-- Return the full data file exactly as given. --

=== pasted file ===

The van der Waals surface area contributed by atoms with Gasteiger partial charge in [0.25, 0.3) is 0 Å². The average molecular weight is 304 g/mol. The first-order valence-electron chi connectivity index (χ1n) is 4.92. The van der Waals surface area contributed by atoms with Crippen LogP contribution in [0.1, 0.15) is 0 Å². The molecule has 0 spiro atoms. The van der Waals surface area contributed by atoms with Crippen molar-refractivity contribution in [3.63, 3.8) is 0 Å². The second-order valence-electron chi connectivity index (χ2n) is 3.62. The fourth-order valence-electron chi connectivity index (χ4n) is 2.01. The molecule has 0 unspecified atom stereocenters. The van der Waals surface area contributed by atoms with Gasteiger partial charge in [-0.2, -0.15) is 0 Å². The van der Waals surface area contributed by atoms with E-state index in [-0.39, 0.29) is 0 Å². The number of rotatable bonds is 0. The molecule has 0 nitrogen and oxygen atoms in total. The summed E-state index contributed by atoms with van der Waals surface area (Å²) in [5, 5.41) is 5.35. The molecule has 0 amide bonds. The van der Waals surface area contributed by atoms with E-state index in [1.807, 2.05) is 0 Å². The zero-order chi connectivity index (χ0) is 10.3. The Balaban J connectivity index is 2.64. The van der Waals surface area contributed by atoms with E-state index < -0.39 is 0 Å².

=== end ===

The van der Waals surface area contributed by atoms with Gasteiger partial charge in [0.25, 0.3) is 0 Å². The average molecular weight is 304 g/mol. The first-order valence-electron chi connectivity index (χ1n) is 4.92. The van der Waals surface area contributed by atoms with Crippen LogP contribution in [0.1, 0.15) is 0 Å². The molecule has 0 spiro atoms. The van der Waals surface area contributed by atoms with Crippen molar-refractivity contribution in [3.63, 3.8) is 0 Å². The second-order valence-electron chi connectivity index (χ2n) is 3.62. The fourth-order valence-electron chi connectivity index (χ4n) is 2.01. The molecule has 0 unspecified atom stereocenters. The van der Waals surface area contributed by atoms with Gasteiger partial charge in [-0.2, -0.15) is 0 Å². The van der Waals surface area contributed by atoms with E-state index in [-0.39, 0.29) is 0 Å². The number of rotatable bonds is 0. The molecule has 0 nitrogen and oxygen atoms in total. The summed E-state index contributed by atoms with van der Waals surface area (Å²) in [5, 5.41) is 5.35. The molecule has 0 amide bonds. The van der Waals surface area contributed by atoms with E-state index in [1.807, 2.05) is 0 Å². The zero-order chi connectivity index (χ0) is 10.3. The Balaban J connectivity index is 2.64. The van der Waals surface area contributed by atoms with E-state index < -0.39 is 0 Å².